July 23, 2019
By Julie Gould
Matthew Michela, CEO and president of Life Image, a global network for sharing clinical and imaging data powered by industry leading interoperability standards, discusses a new partnership with Bialogics Analytics and highlights how this partnership will address interoperability challenges and improve patient outcomes.
First, can you briefly highlight the newly announced partnership among Life Image and Bialogics Analytics?
Matthew Michela: Absolutely. Here at Life Image, we're thrilled to be able to work with a company like Bialogics that has spent so much time and energy creating the ability to identify and extract data from hard‑to‑find places within radiology departments and machines in hospital settings in order to help drive value and help create insights within the workflow that improve productivity, save money and time, and help improve patient care itself.
We, as two companies here, share pretty similar missions about focusing on the improvement of patient care and making the health care system more efficient; and doing that by focusing on interoperability, breaking down data silos and democratizing data across the health care ecosystem so that there's a lot less friction in figuring out what to do and how to do it better here.
Bringing these two organizations together, Life Image which is a very large health care network company focused on interoperability and having the technical pipes to connect the data sources, and a company such as Bialogics that has the wherewithal and the smarts of understanding what some of that data is. Freeing it up and then applying analytics to it is a wonderful partnership of our core competences here to focus ultimately on the improvement of patient care and helping manage costs and resources more effectively for our provider customers.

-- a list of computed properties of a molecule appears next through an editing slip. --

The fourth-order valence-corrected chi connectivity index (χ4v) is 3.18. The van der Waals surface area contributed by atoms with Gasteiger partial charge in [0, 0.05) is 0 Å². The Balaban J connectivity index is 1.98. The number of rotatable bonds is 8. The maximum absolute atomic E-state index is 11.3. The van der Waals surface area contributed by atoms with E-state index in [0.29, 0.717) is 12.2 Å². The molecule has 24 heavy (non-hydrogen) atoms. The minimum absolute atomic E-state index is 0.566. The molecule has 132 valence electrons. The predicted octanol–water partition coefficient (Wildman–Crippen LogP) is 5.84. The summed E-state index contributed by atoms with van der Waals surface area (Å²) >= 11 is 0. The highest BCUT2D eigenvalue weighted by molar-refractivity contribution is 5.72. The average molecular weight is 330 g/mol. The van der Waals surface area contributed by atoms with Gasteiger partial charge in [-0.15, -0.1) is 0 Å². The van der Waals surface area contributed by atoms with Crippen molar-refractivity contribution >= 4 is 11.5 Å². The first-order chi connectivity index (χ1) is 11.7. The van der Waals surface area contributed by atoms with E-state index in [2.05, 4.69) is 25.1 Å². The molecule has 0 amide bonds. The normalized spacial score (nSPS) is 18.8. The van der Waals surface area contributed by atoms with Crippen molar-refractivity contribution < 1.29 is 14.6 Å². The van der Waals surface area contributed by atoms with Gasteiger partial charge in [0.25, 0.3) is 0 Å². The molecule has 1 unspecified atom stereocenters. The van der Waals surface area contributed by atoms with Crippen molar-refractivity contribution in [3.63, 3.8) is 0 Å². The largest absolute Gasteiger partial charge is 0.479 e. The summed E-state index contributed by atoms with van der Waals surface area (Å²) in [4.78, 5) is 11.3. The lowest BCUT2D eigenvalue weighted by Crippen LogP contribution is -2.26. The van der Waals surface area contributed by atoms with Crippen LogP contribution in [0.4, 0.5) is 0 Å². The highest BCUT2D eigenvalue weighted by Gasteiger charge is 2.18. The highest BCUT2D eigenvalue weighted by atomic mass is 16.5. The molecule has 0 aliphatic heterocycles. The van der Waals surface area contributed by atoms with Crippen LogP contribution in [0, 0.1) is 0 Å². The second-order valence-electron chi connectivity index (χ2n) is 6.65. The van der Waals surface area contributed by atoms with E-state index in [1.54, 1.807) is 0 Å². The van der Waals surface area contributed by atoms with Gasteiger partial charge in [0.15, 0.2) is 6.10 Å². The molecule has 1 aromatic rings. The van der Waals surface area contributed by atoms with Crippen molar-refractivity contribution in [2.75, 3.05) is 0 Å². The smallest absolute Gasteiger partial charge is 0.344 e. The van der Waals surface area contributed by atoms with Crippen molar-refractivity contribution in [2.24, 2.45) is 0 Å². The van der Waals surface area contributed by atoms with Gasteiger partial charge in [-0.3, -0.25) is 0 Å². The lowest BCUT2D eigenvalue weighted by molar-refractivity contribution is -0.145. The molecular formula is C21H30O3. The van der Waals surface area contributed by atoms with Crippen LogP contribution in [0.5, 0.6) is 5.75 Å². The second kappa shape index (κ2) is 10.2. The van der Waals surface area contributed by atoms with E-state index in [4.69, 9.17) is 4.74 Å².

Can you briefly highlight what interoperability challenges health care providers and services currently face? How does this new partnership address those challenges?
Mr Michela: Sure. When you talk about interoperability, it's a term that's been used probably now, and maybe we'll even say misused, for the better part of two decades in health care. It really describes what, in reality, is folks building health care solutions.
Those solutions could be a very big MRI, or hundreds of different types of databases, or monitors to show results and imaging to analytic solutions and software solutions where ultimately, the purpose for creating those technology solutions is to get to a specific goal which should be improving patient care in the form of manufacturers for imaging machines.
As an example, they would argue that they're spending massive amounts of time, and money, and resources to create a better way to diagnose the disease on behalf of the patient. That primary focus of: what is my use case? What's my end goal? What am I trying to do? I'm trying to focus on the science. I'm trying to make sure that it works. I'm trying to create something innovative. In many regards, making the data that results from that software solution or that hardware solution transparent and available is in some regards a secondary concern.
What we have is a history of many decades of health care companies building these technology solutions where standardization of the data, standardization of the code and software, as an example, is a secondary concern.
The result of that over time is that health care data gets held captive, we would argue, in silos, in databases and in so many different kind of technologies that don't talk to each other and don't allow that sharing of data. Interoperability is both a philosophy and a tactical and strategic approach of understanding what's not standard about where that data is hiding or what is not standard in the hardware or software that stores it.